Update on machinist trainee

Well, things didn't turn out so well. Even though the guy working for me was learning, he just couldn't seem to get in a 40 hour week. We
had a talk, and he said he would do better. But finally, even though he was learning and enjoying it, he just was not dependable. I think he felt that after he had been here a while it was OK to start being sloppy about being on time and getting in 40 hours a week. It's too bad, but I fired him this morning. Maybe I was too lenient which led to his bad attendance. Whatever. He knew it was coming. I think he was surprised that I told him to leave at once. I think he was counting on at least a one week notice. I had considered that, but I know his heart would not be in his work and so the parts would suffer. I think that the next person I hire will need to have a little more experience. And if he or she turns out to be a good employee then I can start once again with the trainee business. Eric R Snow, E T Precision Machine
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That's a shame, I know you were pleased with his progress.
As an aside, were his absences for good reasons, or just unexplained?
For example, I know of one company that has a policy of only giving a half week of vacation if you start after the middle of the year. This is actually pretty thin if you are starting a household in a new area, and have to deal with new vehicle registrations, new utility services, new medical plans and so on.
Jim
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wrote:

That's nothing. A friend's employee disappeared without a trace for a few days. Finally returned and said he'd been in a *coma*. It might have been true since he couldn't remember the name of the hospital even though there's only one in town.
And I had one once who was AWOL and then came in for his final check. I asked why he hadn't returned any of my messages, and these were his exact words as best I can remember - "I was on a bender and figured you wouldn't take me back". Maybe he's a fortune teller now.
Wayne
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I once had a tenant who paid for his first month plus deposit cash. When his second check was due and then late, I started looking for him. I called his employer. He had just quit showing up. He hadn't been to the apartment for several days. I sent him his duly certified notice. I posted it on his front door as well. After about three weeks, untold time and legal expense, I finally found him.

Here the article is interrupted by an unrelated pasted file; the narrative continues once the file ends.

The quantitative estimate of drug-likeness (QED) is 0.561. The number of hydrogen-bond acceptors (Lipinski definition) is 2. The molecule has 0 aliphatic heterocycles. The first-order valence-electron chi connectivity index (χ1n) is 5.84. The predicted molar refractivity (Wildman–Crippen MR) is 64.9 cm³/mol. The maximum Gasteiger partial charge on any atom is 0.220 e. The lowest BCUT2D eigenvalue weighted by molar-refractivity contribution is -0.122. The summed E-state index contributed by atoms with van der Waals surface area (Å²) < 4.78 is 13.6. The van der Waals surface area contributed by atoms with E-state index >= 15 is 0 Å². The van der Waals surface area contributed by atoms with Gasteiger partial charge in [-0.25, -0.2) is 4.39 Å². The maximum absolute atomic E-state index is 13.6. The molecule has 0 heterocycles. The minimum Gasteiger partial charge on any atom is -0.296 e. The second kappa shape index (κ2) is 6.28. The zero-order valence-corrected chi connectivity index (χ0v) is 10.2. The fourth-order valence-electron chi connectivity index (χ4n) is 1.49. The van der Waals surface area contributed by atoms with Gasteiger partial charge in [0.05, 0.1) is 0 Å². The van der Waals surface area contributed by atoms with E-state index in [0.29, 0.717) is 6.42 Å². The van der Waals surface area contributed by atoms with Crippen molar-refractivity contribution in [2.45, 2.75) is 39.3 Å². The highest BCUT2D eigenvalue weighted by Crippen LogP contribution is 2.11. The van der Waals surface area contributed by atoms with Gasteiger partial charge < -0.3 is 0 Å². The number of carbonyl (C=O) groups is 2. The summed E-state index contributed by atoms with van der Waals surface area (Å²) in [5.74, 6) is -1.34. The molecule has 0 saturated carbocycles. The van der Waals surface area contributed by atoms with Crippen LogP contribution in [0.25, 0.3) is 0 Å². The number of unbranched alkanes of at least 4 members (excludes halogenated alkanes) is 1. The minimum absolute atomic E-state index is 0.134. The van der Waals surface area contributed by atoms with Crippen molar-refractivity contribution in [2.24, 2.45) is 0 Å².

When I asked for his key, he wondered when he could get his deposit back. I just stared at him. I finally responded, "Right after I get all of the rent you owe". I neved did get my rent.
His reason for flaking out on the world. His girlfriend had dumped him.
JW
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a guy working for one of my ex-employers didn't show up for work for about a week. phone calls and mail didn't get returned (well before email was available). into the 2nd week, someone went to his home to investigate. he was dead sitting in front of the tv for all that time.
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Charles Spitzer wrote:

That would be an acceptable excuse. Can't use it more than once.
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On Tue, 8 Nov 2005 13:30:59 -0700, Charles Spitzer

Yup. A former co-worker of mine did the no-call, no-show thing for about a week. Unusual but not unheard of, the guy had some problems.
His friends at the bar, however, also hadn't seen him, which _was_ unheard of. Cops broke in for a "welfare check" and he'd been dead for quite a while. I can't imagine it was real pleasant.
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Charles Spitzer wrote:

Don't know the exact detail, but some time ago at work I had a low priority project going with someone at a site in another state. Hadn't heard from him in a bit and when I tried to track him down I found out he was dead. It does indeed happen. One day it will probably be me.
Pete C.
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On Tue, 08 Nov 2005 09:48:23 -0800, Eric R Snow wrote:

As Dilbert (Scott Adams) once said. Mondays and Fridays account for 40% of the sick days during the week.
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That can depend a great deal on how long you are stuck with the starting wage, and where it goes from there. If there's a real concrete prospect of making better money when you have better knowledge, or have passed a probationary period, rather than an expectation that the company will never give you a raise once you are hired, there can be good motivation to get to the point of making good money, despite a low starting wage. An employee capable of seeing beyond the current week is generally good.